Showing posts with label Census. Show all posts
Showing posts with label Census. Show all posts

Tuesday, August 20, 2013

Pakledinac-IRISH? What to do with Disproven Info!

I did not think Pakledinac sounded like an Irish name? Nor does Hinterhauser sound Irish. But to my surprise, in the 1930 Census, John Pakledinaz and his wife Anna (Hinterhauser) were born in Ireland and actually spoke Irish. Hmmm??


Obviously this is a mistake. Unless the enumerator was drinking a little too much when they passed by the Pakledinaz household that day, I am chalking this information up as false probably due to a communication gap – John and Anna were not native English speakers and probably had hard accents.

I know it is false because many other sources have John from Croatia (the now term) where his native tongue was Croatian and Anna from Austria-Hungary where her native tongue was German.

So, what to do with this information?

I could basically ignore it and just act like it isn’t there; that may be the easiest thing. But, what of future researchers who get my information? If I do not mention this and basically do nothing with the information then couldn’t that discredit anything else I have. It would be like I missed it – then that would bring the question of what else have I missed.

Document and move on!

The correct thing to do, as far as I am concerned, is to document the information within your database and list your analysis as to why this is false. I use Legacy Family Tree so I use the advice I got from Geoff Rasmussen on the Legacy Family Tree website. I will add events for both John and Anna for Nationality and Language Spoken but I will edit those events and put Disproven Nationality and Disproven Language Spoken (see screenshot below).  I will then add my analysis or


reasons for why this information is false.This also goes on to show how to record conflicting and alternate information.

Whichever database or software you are using to record your family research may have a different way of recording disproven information but the important thing is that the information is recorded in your research.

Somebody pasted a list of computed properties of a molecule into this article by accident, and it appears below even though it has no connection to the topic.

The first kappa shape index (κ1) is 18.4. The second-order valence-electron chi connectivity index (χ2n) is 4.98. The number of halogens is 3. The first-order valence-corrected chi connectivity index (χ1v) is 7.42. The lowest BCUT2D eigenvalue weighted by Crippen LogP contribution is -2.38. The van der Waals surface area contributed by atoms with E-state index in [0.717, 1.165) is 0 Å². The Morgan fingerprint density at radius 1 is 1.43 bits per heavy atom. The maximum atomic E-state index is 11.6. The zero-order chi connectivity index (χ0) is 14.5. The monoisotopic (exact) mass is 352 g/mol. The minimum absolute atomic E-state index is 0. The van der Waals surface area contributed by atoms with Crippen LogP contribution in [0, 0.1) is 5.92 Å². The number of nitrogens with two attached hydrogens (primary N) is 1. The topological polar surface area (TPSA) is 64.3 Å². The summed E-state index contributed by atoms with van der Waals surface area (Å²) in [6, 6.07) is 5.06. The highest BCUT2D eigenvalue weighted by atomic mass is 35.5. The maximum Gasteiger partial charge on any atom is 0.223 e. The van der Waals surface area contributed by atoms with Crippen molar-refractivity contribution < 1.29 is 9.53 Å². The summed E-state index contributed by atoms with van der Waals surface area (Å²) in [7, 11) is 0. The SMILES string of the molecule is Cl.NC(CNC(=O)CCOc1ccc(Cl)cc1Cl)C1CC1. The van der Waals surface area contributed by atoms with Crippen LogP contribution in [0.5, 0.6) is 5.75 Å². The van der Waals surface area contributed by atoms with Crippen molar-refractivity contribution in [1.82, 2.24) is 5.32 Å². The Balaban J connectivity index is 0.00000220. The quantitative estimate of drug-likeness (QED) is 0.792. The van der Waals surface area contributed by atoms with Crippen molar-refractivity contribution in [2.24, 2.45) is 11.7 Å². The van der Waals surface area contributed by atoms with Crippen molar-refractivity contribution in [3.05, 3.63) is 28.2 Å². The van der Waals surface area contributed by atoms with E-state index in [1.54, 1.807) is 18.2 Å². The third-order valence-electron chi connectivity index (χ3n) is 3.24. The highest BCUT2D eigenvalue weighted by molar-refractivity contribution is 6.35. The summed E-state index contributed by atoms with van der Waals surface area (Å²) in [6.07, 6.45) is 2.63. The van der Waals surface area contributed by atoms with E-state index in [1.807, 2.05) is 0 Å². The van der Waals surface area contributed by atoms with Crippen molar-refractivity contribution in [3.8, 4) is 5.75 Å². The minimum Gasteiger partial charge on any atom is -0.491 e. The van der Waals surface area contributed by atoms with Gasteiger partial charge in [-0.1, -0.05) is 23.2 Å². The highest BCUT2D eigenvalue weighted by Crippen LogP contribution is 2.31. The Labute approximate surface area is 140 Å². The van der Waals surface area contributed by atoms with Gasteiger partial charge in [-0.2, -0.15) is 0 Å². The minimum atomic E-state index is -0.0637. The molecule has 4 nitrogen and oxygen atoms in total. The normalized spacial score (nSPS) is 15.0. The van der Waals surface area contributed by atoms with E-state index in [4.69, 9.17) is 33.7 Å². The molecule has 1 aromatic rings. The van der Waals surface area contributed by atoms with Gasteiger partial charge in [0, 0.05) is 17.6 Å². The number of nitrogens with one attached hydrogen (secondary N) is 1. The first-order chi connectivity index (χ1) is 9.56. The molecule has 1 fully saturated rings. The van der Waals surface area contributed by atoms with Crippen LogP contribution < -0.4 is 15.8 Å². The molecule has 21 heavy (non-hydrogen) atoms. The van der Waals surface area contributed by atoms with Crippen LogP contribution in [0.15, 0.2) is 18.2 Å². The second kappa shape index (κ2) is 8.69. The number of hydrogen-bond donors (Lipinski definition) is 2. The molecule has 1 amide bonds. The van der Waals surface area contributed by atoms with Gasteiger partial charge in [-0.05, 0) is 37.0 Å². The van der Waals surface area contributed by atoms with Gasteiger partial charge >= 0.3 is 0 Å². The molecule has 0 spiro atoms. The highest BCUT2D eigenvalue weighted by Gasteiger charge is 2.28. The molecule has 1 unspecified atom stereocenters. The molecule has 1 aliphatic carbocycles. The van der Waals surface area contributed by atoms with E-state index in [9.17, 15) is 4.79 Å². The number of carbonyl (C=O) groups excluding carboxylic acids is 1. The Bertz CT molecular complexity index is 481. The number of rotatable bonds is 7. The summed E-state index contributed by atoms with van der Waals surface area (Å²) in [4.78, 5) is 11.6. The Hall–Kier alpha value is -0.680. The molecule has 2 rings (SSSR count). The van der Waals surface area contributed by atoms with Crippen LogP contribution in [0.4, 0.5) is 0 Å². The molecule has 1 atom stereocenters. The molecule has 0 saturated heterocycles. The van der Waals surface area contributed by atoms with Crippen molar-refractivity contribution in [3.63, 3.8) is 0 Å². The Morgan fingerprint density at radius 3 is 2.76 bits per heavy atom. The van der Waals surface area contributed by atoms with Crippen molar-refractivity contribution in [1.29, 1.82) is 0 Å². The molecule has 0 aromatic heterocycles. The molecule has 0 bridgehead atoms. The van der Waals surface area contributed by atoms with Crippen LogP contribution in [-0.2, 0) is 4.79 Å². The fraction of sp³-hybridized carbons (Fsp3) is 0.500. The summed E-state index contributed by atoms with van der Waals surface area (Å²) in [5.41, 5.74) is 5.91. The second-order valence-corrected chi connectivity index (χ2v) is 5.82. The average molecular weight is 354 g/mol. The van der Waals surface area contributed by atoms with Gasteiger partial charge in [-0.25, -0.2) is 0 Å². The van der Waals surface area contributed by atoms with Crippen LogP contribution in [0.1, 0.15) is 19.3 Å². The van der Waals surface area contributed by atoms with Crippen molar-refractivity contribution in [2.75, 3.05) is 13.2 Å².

How do you record disproven or alternate information?

Thanks for reading and keep diggin’ for that family.


Sunday, August 11, 2013

Census Sunday–1930 Who is Frank Goodman?

That was the first question that popped into my mind (after I picked my jaw up off the ground) when I searched and found my Lucas line in the 1930 census. Then I wondered, “Why is Great grandma Lucas living with him?”, Oh Wait!  Because she is married to him? WHAT?!? What happened to Great Grandpa Lucas?? Ok, is this the right family? – YES, there is Grandpa Joe Lucas and his brothers, all listed as sons.
1930 US Census -Frank Goodman
So, after calming down somewhat and scanning the census again just to make sure I read things correctly, I called my mom. She knew nothing of a Frank Goodman and she also never knew her Grandpa Lucas as she was told he died before she was born.
This census has brought a few questions, obviously. What happened to Great Grandpa Lucas? Was he already dead at this time or did they divorce?
Who is this Frank Goodman and why didn’t the family know about him?
All of this occurred before the 1940 census came out and I have been at a standstill about answering these questions (mainly due to a lack of research time). Once the 1940 census hit I found Great Grandma Lucas again but not under the name Goodman as in 1930. She is now listed as Katherine Lucas, head of household and widowed. That answers the question of why the family doesn’t know or remember Frank Goodman; he wasn’t around for very long. However, it presents many other questions about him and the relationship with Great Grandma Lucas, which will be explored in another post.
The questions concerning Great Grandpa Lucas still remain also. I do not know what happened to their marriage or what happened to him. These are the mystery’s that keep our search interesting and fun.
Census records, as we all know, are great sources for our family search. They can answer many questions but they can also present many more questions and mysteries for us to follow up on, just as this 1930 census has for my Lucas ancestors.
What surprising information did you uncover from a census? Was it known to family?
Thanks for reading and keep diggin’ for that family. Smile